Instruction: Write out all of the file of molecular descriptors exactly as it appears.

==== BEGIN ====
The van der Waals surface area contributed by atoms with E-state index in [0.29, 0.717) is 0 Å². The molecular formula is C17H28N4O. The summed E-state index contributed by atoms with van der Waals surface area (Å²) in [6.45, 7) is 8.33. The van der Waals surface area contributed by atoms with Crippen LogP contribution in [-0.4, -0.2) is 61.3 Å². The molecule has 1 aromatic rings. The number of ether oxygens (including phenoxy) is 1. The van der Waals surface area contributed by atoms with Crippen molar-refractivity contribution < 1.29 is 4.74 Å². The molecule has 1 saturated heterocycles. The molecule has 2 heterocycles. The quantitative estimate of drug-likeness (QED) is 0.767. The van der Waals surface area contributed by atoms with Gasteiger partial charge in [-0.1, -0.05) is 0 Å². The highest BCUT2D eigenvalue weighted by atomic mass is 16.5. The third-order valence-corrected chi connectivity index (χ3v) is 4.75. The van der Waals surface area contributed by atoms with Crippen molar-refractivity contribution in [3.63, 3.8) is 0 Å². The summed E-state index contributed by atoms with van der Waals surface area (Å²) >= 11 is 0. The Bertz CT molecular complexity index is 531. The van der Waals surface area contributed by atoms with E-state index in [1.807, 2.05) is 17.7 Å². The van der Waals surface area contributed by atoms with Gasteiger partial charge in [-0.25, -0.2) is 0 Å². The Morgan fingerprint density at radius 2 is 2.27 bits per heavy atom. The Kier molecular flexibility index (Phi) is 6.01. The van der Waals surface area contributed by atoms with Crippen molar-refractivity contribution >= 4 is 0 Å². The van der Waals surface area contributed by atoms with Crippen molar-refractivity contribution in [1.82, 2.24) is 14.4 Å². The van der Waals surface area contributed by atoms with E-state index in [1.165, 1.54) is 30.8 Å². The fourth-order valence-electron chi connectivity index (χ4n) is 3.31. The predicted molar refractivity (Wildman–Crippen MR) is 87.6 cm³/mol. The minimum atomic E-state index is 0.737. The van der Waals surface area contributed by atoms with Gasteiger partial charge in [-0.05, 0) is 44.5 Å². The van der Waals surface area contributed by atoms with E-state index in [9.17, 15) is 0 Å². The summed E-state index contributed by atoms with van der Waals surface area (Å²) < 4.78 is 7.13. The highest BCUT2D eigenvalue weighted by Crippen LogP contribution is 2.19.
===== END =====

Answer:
The van der Waals surface area contributed by atoms with E-state index in [0.29, 0.717) is 0 Å². The molecular formula is C17H28N4O. The summed E-state index contributed by atoms with van der Waals surface area (Å²) in [6.45, 7) is 8.33. The van der Waals surface area contributed by atoms with Crippen LogP contribution in [-0.4, -0.2) is 61.3 Å². The molecule has 1 aromatic rings. The number of ether oxygens (including phenoxy) is 1. The van der Waals surface area contributed by atoms with Crippen molar-refractivity contribution < 1.29 is 4.74 Å². The molecule has 1 saturated heterocycles. The molecule has 2 heterocycles. The quantitative estimate of drug-likeness (QED) is 0.767. The van der Waals surface area contributed by atoms with Gasteiger partial charge in [-0.1, -0.05) is 0 Å². The highest BCUT2D eigenvalue weighted by atomic mass is 16.5. The third-order valence-corrected chi connectivity index (χ3v) is 4.75. The van der Waals surface area contributed by atoms with Crippen molar-refractivity contribution in [3.63, 3.8) is 0 Å². The summed E-state index contributed by atoms with van der Waals surface area (Å²) >= 11 is 0. The Bertz CT molecular complexity index is 531. The van der Waals surface area contributed by atoms with E-state index in [1.807, 2.05) is 17.7 Å². The van der Waals surface area contributed by atoms with Gasteiger partial charge in [-0.25, -0.2) is 0 Å². The Morgan fingerprint density at radius 2 is 2.27 bits per heavy atom. The Kier molecular flexibility index (Phi) is 6.01. The van der Waals surface area contributed by atoms with Crippen molar-refractivity contribution >= 4 is 0 Å². The van der Waals surface area contributed by atoms with Crippen molar-refractivity contribution in [1.82, 2.24) is 14.4 Å². The van der Waals surface area contributed by atoms with E-state index in [1.165, 1.54) is 30.8 Å². The fourth-order valence-electron chi connectivity index (χ4n) is 3.31. The predicted molar refractivity (Wildman–Crippen MR) is 87.6 cm³/mol. The minimum atomic E-state index is 0.737. The van der Waals surface area contributed by atoms with Gasteiger partial charge in [-0.05, 0) is 44.5 Å². The van der Waals surface area contributed by atoms with E-state index in [9.17, 15) is 0 Å². The summed E-state index contributed by atoms with van der Waals surface area (Å²) < 4.78 is 7.13. The highest BCUT2D eigenvalue weighted by Crippen LogP contribution is 2.19.